Mortuary Cosmetologist Career


A mortuary cosmetologist is a licensed cosmetologist who performs a variety of cosmetic services to prepare a deceased person for funeral services. Sometimes called desairologists, mortuary cosmetologists are trained to use products to style or alter the hair, face, and nails to prepare a deceased person for viewing and/or burial. In doing so, mortuary cosmetologists may provide comfort to grieving family and friends by making their deceased loved one appear as they wish them to be remembered. Mortuary cosmetologists are primarily cosmetologists who provide this additional service when requested, although full-time careers can be made of mortuary cosmetology. Approximately 670,000 cosmetologists, hair­dressers, hairstylists, and barbers work in the United States.


Mortuary Cosmetologist Career History

Mortuary CosmetologistMortuary cosmetology as a career choice is fairly new, according to Noella C. Charest-Papagno, a prac­ticing mortuary cosmetologist and author. Cosmetic preparation of the deceased is not a service that has evolved only with the mortuary cosmetologist. Funeral directors and embalmers have traditionally provided these services. As part of their licensing requirements, these professionals must be able to perform all prepara­tions necessary—including applying makeup and styl­ing hair. In many cases, the standard flesh-tone makeup is all that is needed. Those who had simple hairstyles, especially men, may not require the specialized services of a cosmetologist.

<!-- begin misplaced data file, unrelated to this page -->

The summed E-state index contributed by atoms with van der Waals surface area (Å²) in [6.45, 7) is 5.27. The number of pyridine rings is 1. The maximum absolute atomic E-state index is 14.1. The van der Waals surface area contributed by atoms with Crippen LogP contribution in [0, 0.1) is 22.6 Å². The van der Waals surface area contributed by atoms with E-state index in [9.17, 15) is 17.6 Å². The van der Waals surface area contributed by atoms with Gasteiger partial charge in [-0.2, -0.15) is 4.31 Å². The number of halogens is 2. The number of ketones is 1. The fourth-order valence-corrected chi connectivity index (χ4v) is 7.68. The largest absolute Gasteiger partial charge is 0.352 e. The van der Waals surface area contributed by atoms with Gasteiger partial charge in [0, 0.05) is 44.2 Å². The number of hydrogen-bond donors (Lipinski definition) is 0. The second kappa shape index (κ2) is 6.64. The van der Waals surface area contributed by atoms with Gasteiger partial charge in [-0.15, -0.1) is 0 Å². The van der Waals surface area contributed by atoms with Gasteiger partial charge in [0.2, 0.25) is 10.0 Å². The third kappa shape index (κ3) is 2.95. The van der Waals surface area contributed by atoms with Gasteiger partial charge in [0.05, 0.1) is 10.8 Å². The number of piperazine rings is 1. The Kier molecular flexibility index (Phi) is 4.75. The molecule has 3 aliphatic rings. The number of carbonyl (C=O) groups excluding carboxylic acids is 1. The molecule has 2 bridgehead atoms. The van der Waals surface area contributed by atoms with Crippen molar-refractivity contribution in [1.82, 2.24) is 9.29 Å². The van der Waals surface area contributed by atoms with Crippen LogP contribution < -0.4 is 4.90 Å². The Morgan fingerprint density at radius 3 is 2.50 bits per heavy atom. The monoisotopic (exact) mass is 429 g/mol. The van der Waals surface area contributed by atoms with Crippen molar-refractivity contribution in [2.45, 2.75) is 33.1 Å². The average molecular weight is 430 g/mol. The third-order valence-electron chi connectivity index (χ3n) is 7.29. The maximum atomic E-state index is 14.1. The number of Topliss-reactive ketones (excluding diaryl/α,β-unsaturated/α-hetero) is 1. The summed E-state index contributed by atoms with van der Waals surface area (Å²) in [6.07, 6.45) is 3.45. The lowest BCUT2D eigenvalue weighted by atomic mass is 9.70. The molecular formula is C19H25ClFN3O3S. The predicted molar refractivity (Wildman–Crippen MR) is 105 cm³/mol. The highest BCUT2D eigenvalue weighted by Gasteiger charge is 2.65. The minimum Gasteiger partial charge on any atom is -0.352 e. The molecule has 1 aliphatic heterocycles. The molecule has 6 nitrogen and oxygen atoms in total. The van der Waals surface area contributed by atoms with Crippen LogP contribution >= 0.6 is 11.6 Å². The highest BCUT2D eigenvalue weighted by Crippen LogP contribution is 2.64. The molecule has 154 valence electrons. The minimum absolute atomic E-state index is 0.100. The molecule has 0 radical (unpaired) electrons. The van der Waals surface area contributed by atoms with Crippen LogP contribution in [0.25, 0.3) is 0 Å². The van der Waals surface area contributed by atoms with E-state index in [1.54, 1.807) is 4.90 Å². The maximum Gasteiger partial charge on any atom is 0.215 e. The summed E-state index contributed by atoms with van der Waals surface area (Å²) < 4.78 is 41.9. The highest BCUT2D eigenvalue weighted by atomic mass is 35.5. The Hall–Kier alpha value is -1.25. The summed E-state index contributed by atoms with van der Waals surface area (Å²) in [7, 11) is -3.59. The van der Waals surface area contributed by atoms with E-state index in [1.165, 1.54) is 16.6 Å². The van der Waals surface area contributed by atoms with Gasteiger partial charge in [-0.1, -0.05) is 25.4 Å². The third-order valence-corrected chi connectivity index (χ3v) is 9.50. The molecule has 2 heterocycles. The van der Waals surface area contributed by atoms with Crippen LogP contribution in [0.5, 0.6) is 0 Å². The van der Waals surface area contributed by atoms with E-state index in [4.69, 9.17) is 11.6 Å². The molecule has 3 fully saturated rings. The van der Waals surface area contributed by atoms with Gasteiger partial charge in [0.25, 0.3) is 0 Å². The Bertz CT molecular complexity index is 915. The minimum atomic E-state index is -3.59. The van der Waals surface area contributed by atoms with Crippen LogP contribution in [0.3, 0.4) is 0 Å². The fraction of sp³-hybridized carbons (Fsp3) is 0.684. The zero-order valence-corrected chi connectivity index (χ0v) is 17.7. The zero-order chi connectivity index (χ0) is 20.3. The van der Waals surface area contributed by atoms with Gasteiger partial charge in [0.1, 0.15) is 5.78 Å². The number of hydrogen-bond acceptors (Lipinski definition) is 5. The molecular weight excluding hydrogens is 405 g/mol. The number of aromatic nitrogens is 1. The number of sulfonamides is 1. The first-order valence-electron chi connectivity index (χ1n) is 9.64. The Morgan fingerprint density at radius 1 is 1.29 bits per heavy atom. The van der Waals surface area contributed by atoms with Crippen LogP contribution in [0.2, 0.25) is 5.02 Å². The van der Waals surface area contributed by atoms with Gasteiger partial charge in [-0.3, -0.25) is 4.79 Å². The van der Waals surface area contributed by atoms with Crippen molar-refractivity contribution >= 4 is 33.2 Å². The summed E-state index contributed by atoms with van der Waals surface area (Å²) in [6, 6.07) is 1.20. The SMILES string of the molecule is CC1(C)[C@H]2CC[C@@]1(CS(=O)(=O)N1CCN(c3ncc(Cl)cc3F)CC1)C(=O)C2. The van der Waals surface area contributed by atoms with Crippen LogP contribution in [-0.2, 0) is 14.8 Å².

Mortuary cosmetology as a specialty was really only recognized in the late 1970s and early 1980s. Thanks to the efforts of Charest-Papagno and other cosmetol­ogy professionals, the funeral and cosmetology indus­tries have come to realize that there is no reason why people who were particular about their appearance in life shouldn’t have the same service available to them in death.

Today more schools are offering classes on mortu­ary cosmetology; they were unheard of in cosmetology schools a few decades ago. Charest-Papagno has pub­lished a book, Handbook of Desairology for Cosmetolo­gists Servicing Funeral Homes (J J Publishing, 1996). In that book, Charest-Papagno coined the term desairology (from the words deceased and hair), and many in the field prefer it to mortuary cosmetology.

Mortuary Cosmetologist Job Description

Making the deceased appear as they did in life—the way their families want them to be remembered—is no small task. Occasionally, mortuary cosmetologists are asked to perform cosmetic services on a person they knew, often a client. But more frequently, mortuary cosmetologists work from a photograph provided by the family. Each situation is different—the quality of the photograph, dif­ficulty of the style requested, conditions of death such as illness or trauma, and chemicals used in preparation of the body can all make the mortuary cosmetologist’s job easier or more difficult.

Sterilizing and embalming chemicals used by funeral home personnel add to the dehydration process that occurs on a body, making the hair very dry and brittle. Also, the hair of decedents who were on medication before their deaths can be very thin and fall out easily when the cosmetologist attempts to cut or style it. In addition to these factors, the simple fact that the person who is being styled is in a horizontal rather than verti­cal position can be a challenge to a beginning mortuary cosmetologist. Denice Lafferty, a mortuary cosmetologist for more than 14 years, recalls that learning to roll hair the opposite direction to get it to set right was one of her biggest early challenges.